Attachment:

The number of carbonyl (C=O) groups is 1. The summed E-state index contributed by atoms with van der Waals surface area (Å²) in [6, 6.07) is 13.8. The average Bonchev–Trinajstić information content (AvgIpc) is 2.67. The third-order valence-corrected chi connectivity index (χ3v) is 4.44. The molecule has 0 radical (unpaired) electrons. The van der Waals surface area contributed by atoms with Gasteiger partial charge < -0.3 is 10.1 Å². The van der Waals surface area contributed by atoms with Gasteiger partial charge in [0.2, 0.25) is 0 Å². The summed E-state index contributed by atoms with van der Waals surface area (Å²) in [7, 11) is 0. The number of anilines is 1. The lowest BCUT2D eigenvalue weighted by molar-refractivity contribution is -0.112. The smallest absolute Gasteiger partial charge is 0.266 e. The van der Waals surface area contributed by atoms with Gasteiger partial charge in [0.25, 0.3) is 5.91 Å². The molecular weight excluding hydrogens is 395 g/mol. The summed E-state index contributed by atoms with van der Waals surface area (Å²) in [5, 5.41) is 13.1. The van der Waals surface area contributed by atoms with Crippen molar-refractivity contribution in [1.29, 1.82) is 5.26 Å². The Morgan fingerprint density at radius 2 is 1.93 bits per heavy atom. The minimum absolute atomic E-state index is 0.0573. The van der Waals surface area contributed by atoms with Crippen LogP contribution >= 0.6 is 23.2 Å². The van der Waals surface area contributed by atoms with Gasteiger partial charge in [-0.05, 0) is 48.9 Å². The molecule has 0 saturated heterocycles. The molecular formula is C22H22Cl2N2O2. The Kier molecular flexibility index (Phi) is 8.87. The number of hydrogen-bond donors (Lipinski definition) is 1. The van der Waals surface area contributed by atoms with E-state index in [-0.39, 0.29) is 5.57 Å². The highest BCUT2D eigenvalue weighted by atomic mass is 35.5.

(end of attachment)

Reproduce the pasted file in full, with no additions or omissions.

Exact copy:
The number of carbonyl (C=O) groups is 1. The summed E-state index contributed by atoms with van der Waals surface area (Å²) in [6, 6.07) is 13.8. The average Bonchev–Trinajstić information content (AvgIpc) is 2.67. The third-order valence-corrected chi connectivity index (χ3v) is 4.44. The molecule has 0 radical (unpaired) electrons. The van der Waals surface area contributed by atoms with Gasteiger partial charge < -0.3 is 10.1 Å². The van der Waals surface area contributed by atoms with Gasteiger partial charge in [0.2, 0.25) is 0 Å². The summed E-state index contributed by atoms with van der Waals surface area (Å²) in [7, 11) is 0. The number of anilines is 1. The lowest BCUT2D eigenvalue weighted by molar-refractivity contribution is -0.112. The smallest absolute Gasteiger partial charge is 0.266 e. The van der Waals surface area contributed by atoms with Gasteiger partial charge in [0.25, 0.3) is 5.91 Å². The molecular weight excluding hydrogens is 395 g/mol. The summed E-state index contributed by atoms with van der Waals surface area (Å²) in [5, 5.41) is 13.1. The van der Waals surface area contributed by atoms with Crippen molar-refractivity contribution in [1.29, 1.82) is 5.26 Å². The Morgan fingerprint density at radius 2 is 1.93 bits per heavy atom. The minimum absolute atomic E-state index is 0.0573. The van der Waals surface area contributed by atoms with Crippen LogP contribution >= 0.6 is 23.2 Å². The van der Waals surface area contributed by atoms with Gasteiger partial charge in [-0.05, 0) is 48.9 Å². The molecule has 0 saturated heterocycles. The molecular formula is C22H22Cl2N2O2. The Kier molecular flexibility index (Phi) is 8.87. The number of hydrogen-bond donors (Lipinski definition) is 1. The van der Waals surface area contributed by atoms with E-state index in [-0.39, 0.29) is 5.57 Å². The highest BCUT2D eigenvalue weighted by atomic mass is 35.5.